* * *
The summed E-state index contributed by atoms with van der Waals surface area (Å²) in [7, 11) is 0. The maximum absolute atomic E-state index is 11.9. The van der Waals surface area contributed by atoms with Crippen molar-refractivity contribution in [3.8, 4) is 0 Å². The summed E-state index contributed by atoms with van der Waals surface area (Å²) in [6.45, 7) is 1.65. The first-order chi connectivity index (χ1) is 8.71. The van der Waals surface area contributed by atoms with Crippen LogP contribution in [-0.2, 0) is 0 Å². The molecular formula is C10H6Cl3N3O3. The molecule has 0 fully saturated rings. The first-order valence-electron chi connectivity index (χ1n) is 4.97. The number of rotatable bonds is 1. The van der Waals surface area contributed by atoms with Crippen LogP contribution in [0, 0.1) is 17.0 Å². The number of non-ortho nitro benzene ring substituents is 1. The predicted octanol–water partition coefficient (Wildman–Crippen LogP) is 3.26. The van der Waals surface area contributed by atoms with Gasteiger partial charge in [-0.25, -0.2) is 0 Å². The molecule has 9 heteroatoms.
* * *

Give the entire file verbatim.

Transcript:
The summed E-state index contributed by atoms with van der Waals surface area (Å²) in [7, 11) is 0. The maximum absolute atomic E-state index is 11.9. The van der Waals surface area contributed by atoms with Crippen molar-refractivity contribution in [3.8, 4) is 0 Å². The summed E-state index contributed by atoms with van der Waals surface area (Å²) in [6.45, 7) is 1.65. The first-order chi connectivity index (χ1) is 8.71. The van der Waals surface area contributed by atoms with Crippen LogP contribution in [-0.2, 0) is 0 Å². The molecular formula is C10H6Cl3N3O3. The molecule has 0 fully saturated rings. The first-order valence-electron chi connectivity index (χ1n) is 4.97. The number of rotatable bonds is 1. The van der Waals surface area contributed by atoms with Crippen LogP contribution in [0, 0.1) is 17.0 Å². The number of non-ortho nitro benzene ring substituents is 1. The predicted octanol–water partition coefficient (Wildman–Crippen LogP) is 3.26. The van der Waals surface area contributed by atoms with Gasteiger partial charge in [-0.25, -0.2) is 0 Å². The molecule has 9 heteroatoms.